The 10th anniversary of the U.S. Army's Wounded Warrior Program (AW2) was celebrated April 22. AW2, joining with the U.S. Army Warrior Transition Command (WTC), hosted a media and bloggers roundtable to commemorate the years of successful service.
The panel featured three wounded soldiers, each sharing their story on recover and successful transition into Continuation on Active Duty (COAD) through AW2.
Along with soldiers Staff Sgt. Julio Larrea, Staff Sgt. Jeffrey Redman, and Spc. Joshua Budd, Col. Johnny Davis, director of the Army Wounded Warrior Program, and Thomas Webb, acting commander of the Warrior Transition Command, spoke about the AW2's role –advocating for wounded soldiers and their families.
"What makes AW2 unique is that we support the most severely wounded, and that our support is completely personalized," said Col. Johnny Davis. "Each soldier is assigned an AW2 advocate as soon as they're found eligible, and our AW2 Advocates work with each soldier and family to resolve whatever challenges they're facing, at whatever point of their recovery and transition."
The AW2 program is a major component of the Army's Warrior and Transition Program (WCTP), established in 2004 to support wounded, ill, and injured soldiers, including veterans and their families, with the recovery and reintegration process they will need to reach a stated of independence.
Spc. Budd said AW2 helped his family come to acceptance of his injury. Budd lost his left leg and sustained injuries to his right leg and upper arms during his 2011 deployment in Afghanistan. AW2 played a role in helping Budd get his paperwork done to stay in the army.
"I spent a year and nine months at Walter Reed before I was able to continue on active duty. There at Walter Reed, I met a lot of good guys and made lifelong friends because we had a lot of the same injuries and it was a great experience," Spc. Budd said.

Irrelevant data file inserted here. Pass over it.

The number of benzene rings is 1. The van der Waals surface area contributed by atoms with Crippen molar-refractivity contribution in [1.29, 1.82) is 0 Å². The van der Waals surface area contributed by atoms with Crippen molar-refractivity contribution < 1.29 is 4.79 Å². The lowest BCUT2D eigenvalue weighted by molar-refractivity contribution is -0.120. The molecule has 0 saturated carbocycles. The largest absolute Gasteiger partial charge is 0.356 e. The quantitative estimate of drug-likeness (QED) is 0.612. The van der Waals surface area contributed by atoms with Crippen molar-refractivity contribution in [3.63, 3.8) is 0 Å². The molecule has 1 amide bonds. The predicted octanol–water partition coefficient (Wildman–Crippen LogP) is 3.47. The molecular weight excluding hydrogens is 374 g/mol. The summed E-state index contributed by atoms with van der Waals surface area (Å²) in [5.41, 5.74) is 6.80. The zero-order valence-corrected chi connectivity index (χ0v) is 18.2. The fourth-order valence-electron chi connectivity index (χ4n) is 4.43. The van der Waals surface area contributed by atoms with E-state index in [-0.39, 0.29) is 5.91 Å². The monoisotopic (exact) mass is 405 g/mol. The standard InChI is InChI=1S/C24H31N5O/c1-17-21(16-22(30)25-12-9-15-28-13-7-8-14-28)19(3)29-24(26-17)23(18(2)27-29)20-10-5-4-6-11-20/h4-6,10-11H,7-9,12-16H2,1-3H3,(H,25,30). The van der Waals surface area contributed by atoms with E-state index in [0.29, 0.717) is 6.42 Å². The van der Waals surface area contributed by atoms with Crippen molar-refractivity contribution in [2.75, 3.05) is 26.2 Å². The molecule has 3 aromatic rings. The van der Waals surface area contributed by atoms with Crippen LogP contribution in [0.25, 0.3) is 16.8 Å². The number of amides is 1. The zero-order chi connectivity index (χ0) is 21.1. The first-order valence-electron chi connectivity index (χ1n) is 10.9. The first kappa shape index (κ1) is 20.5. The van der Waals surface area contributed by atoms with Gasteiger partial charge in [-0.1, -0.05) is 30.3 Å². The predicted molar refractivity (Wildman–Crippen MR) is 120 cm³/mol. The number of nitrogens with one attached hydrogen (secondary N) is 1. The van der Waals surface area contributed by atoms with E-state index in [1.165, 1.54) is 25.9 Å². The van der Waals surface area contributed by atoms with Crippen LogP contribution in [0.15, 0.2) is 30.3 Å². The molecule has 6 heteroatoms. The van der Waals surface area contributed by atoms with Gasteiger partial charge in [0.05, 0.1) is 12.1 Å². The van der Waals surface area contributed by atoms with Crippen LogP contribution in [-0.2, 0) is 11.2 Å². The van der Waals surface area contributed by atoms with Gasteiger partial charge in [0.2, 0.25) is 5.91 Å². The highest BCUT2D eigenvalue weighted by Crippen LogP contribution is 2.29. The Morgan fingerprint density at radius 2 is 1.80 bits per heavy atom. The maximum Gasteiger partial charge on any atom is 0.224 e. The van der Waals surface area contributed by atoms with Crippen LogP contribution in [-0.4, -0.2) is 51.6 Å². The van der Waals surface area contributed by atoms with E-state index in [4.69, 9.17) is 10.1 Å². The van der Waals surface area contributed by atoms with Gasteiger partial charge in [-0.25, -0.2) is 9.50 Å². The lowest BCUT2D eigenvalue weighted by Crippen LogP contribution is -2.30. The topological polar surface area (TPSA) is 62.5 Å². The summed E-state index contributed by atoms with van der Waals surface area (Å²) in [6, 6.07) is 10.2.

Budd also championed the program for helping him appeal for the Army's life insurance, and for leading him to proper following through when he could not get the full payment he deserved. Budd is currently serving with the Army Marksmanship Unit after returning to duty last year.
The three wounded soldiers also traveled together with Webb and two other soldiers to Boston a year ago. These soldiers' mentored victims who had been undergoing their recovery process after the Boston bombing April 15, 2013. All three soldiers agreed the mentoring experience was very therapeutic for everyone involved.
Sgt. Larrea said he was inspired by the bombing victims he mentored."When I was hurt, the doctors and nurses said I'd make a good recovery because I have a positive attitude," he said. "We went to Boston to encourage and show them a positive attitude, but we got there, and they were trying to encourage us."
Larrea was injured during his third deployment in Afghanistan. He lost his left leg below the knee and the Army ruled he was medically unfit for duty. "When I was found unfit for duty by the medical board, and I didn't feel like I was getting adequate help from my liaison in the Physical Evaluation Board process. I talked with my AW2 Advocate."
Working with AW2, Staff Sgt. Larrea said he was also able to apply for COAD, even after the Army deemed him medically unfit. "When the Army said I was not medically fit for duty … I said 'I'm done when I'm done.'" Staff Sgt. Larrea now serves as the brigade training non-commissioned officer.
According to Davis, the AW2 program has helped 19,000 soldiers and families, roughly 18,000 of them veterans who have medically retired. About 1,500 are on active duty, including those who are recovering at Walter Reed National Military Center.
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